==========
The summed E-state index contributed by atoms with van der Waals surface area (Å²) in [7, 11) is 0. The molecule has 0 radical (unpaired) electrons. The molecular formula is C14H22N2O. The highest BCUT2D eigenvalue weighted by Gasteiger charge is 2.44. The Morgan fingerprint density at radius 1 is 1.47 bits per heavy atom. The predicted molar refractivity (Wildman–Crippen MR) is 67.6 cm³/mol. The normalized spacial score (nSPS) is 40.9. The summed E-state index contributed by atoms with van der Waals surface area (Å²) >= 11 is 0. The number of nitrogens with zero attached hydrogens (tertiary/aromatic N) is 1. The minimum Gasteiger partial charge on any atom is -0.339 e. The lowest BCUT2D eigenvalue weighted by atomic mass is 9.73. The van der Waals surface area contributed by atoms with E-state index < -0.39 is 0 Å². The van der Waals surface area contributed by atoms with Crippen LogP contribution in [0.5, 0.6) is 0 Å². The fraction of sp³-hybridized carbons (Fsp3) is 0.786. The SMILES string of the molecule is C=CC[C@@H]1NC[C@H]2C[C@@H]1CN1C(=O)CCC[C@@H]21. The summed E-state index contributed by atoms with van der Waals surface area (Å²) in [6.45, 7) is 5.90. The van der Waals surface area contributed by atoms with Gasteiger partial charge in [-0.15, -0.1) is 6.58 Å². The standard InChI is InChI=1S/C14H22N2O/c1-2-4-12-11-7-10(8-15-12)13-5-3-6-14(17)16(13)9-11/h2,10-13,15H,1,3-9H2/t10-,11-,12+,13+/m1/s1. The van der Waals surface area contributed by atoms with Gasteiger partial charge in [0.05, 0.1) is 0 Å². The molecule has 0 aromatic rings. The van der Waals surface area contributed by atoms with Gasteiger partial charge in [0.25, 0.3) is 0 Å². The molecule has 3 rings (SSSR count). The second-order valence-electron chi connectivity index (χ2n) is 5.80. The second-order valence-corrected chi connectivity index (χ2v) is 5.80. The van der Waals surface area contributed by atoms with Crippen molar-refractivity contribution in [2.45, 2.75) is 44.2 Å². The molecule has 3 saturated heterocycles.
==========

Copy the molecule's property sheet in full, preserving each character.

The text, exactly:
The summed E-state index contributed by atoms with van der Waals surface area (Å²) in [7, 11) is 0. The molecule has 0 radical (unpaired) electrons. The molecular formula is C14H22N2O. The highest BCUT2D eigenvalue weighted by Gasteiger charge is 2.44. The Morgan fingerprint density at radius 1 is 1.47 bits per heavy atom. The predicted molar refractivity (Wildman–Crippen MR) is 67.6 cm³/mol. The normalized spacial score (nSPS) is 40.9. The summed E-state index contributed by atoms with van der Waals surface area (Å²) >= 11 is 0. The number of nitrogens with zero attached hydrogens (tertiary/aromatic N) is 1. The minimum Gasteiger partial charge on any atom is -0.339 e. The lowest BCUT2D eigenvalue weighted by atomic mass is 9.73. The van der Waals surface area contributed by atoms with E-state index < -0.39 is 0 Å². The van der Waals surface area contributed by atoms with Crippen LogP contribution in [0.5, 0.6) is 0 Å². The fraction of sp³-hybridized carbons (Fsp3) is 0.786. The SMILES string of the molecule is C=CC[C@@H]1NC[C@H]2C[C@@H]1CN1C(=O)CCC[C@@H]21. The summed E-state index contributed by atoms with van der Waals surface area (Å²) in [6.45, 7) is 5.90. The van der Waals surface area contributed by atoms with Gasteiger partial charge in [-0.15, -0.1) is 6.58 Å². The standard InChI is InChI=1S/C14H22N2O/c1-2-4-12-11-7-10(8-15-12)13-5-3-6-14(17)16(13)9-11/h2,10-13,15H,1,3-9H2/t10-,11-,12+,13+/m1/s1. The van der Waals surface area contributed by atoms with Gasteiger partial charge in [0.05, 0.1) is 0 Å². The molecule has 0 aromatic rings. The van der Waals surface area contributed by atoms with Gasteiger partial charge in [0.25, 0.3) is 0 Å². The molecule has 3 rings (SSSR count). The second-order valence-electron chi connectivity index (χ2n) is 5.80. The second-order valence-corrected chi connectivity index (χ2v) is 5.80. The van der Waals surface area contributed by atoms with Crippen molar-refractivity contribution in [2.45, 2.75) is 44.2 Å². The molecule has 3 saturated heterocycles.